Maitake or Hen of the Woods is one of the easiest to identify and nutritious mushrooms found in North America.
Maitake is known for being more nutritionally beneficial than most common mushrooms nutrients, Vitamins B, C and niacin, minerals like iron, zinc, potassium, selenium, protein, amino acids, and fiber.
Photo by Leda Meredith
In The Forager's Feast (The Countryman Press, 2016), by Leda Meredith, even experienced foragers will be impressed with plantain leaf chips that are crisper and tastier than kale chips. Dandelion flowers become wine, Japanese knotweed becomes rhubarb-like compote and tangy sorbet, red clover blossoms give quick bread a delightfully spongy texture and hint of sweetness.
You can purchase this book from the Mother Earth Living store: The Forager’s Feast.
When a forager says, “I found hen today,” he isn’t talking about poultry. He is talking about one of the best and easiest to identify edible wild mushrooms: hen of the woods, also known as maitake.
Grifola frondosa grows in large clumps at the base of trees (especially oak trees) and on tree stumps. It has a firm, fleshy but tender texture. Maitake sometimes appears to be growing on lawn or bare ground, but if you look up or dig around you’ll realize it is growing on buried wood or tree roots.
When I said large clumps, I meant large, sometimes measuring as much as 2 feet across. The clumps look like big corsages made up of gray, brown, and/or off-white ruffles. The layers have pores on their cream-colored undersurface rather than gills.
Beginners might confuse turkey tail mushroom (Trametes versicolor) with maitake. Turkey tail is much smaller and usually spread out along a log rather than in a rounded clump at the base of a tree trunk. It is thin, tough, and leathery or papery, rather than tender and meaty like maitake. Although it has medicinal properties and sometimes the flavor is interesting enough for soup stocks and infusions, the texture is pretty much shoe leather (unlike the firm but tender texture of hen of the woods).
As with all mushrooms, the aboveground fruiting body that we eat is only a fraction of the actual mushroom. The mycelium, the “roots” of the mushroom, are invisible to us when we look at a massive clump of hen. You are not harvesting the mycelium when you cut off the aboveground parts of this mushroom. Use a sharp knife and cut near the base. Have a sturdy, breathable container — a basket, cloth, or paper bag is best — ready to hold your harvest.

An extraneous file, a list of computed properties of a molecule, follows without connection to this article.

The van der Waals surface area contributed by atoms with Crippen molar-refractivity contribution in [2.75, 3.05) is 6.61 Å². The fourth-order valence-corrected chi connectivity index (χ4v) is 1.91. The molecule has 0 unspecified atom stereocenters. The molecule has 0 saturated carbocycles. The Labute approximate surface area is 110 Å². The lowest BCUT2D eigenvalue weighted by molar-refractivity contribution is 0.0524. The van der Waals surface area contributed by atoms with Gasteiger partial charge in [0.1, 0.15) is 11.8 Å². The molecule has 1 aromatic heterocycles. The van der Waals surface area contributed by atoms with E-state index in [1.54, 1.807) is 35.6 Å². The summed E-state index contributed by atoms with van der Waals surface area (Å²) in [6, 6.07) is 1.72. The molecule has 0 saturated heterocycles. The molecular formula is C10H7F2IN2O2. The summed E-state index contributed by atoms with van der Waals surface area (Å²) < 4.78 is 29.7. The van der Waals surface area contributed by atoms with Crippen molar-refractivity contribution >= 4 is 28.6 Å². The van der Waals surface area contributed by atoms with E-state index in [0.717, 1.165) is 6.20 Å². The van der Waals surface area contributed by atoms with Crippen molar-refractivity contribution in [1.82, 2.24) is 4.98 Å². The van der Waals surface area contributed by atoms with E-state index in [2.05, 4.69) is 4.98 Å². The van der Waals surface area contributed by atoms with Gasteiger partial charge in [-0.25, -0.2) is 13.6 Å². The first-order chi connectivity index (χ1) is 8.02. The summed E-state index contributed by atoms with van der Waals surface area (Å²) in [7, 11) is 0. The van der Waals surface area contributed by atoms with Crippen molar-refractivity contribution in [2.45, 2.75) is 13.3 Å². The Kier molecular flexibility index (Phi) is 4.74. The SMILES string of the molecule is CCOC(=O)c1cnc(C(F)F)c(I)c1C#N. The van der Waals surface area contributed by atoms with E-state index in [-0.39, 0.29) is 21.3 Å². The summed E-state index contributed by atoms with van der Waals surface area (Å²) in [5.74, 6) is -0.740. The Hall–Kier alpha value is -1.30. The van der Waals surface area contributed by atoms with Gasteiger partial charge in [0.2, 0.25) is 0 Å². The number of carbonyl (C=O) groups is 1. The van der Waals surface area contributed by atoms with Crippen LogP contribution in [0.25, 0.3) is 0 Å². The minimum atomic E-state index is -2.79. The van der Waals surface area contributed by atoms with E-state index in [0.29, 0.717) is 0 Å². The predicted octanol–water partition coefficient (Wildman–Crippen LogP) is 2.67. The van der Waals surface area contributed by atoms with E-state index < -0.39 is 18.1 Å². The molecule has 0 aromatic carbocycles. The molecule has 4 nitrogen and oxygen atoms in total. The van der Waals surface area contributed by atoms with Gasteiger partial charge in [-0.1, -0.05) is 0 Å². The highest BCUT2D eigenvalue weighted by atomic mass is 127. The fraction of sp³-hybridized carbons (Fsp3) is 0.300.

The only tedious part of working with maitake is scrubbing away the dirt that clings between the ruffled layers along with any insects that might have moved in. I like to slice the mushroom into pieces about 1/3-inch thick before cleaning them with a vegetable brush. Go ahead and do this under running water or in a large bowl of water — it will save you much trouble. The culinary advice about not washing mushrooms in water doesn’t apply here.
Hen of the woods needs to be cooked before you eat it, as do all wild mushrooms (and some would say the cultivated ones, too). Sautéed in the lipid of your choice (butter, olive oil, duck fat, etc.), it is sublime.
Raw hen dries and freezes beautifully and needs no preparation for freezing other than the thorough cleaning mentioned above.
To dry hen of the woods, place slices of it in a dehydrator at 125 degrees F or in your oven on the lowest setting with the door propped open with a dish towel or wooden spoon. The mushrooms should be crispy-dry within 4 hours.
To use dried hen of the woods, first reconstitute it by pouring boiling water over the dried mushrooms and letting them sit in the hot water for 15 minutes. Remove the mushrooms. Carefully pour off and save the soaking liquid, leaving behind the last bit of liquid with any gritty sediment. Use the mushrooms in any mushroom recipe. Use the soaking liquid in soups, sauces, or (heaven!) risotto.
To freeze hen of the woods, clean, chop, and spread it in a single layer on a baking sheet. Freeze, uncovered, for 1 to 2 hours. Transfer to freezer bags or containers. This method keeps the pieces of mushroom loose so that later on you can take out just what you need for a recipe. If you just put raw chopped hen of the woods into a container or bag and freeze it, you end up with a big brick of chopped mushroom, probably far more than you need for any one recipe.
Reprinted with permission from The Forager’s Feast: How to Identify, Gather, and Prepare Wild Edibles by Leda Meredith, published by The Countryman Press, a division of W.W. Norton & Company, 2016. Buy this book from our store: The Forager’s Feast.
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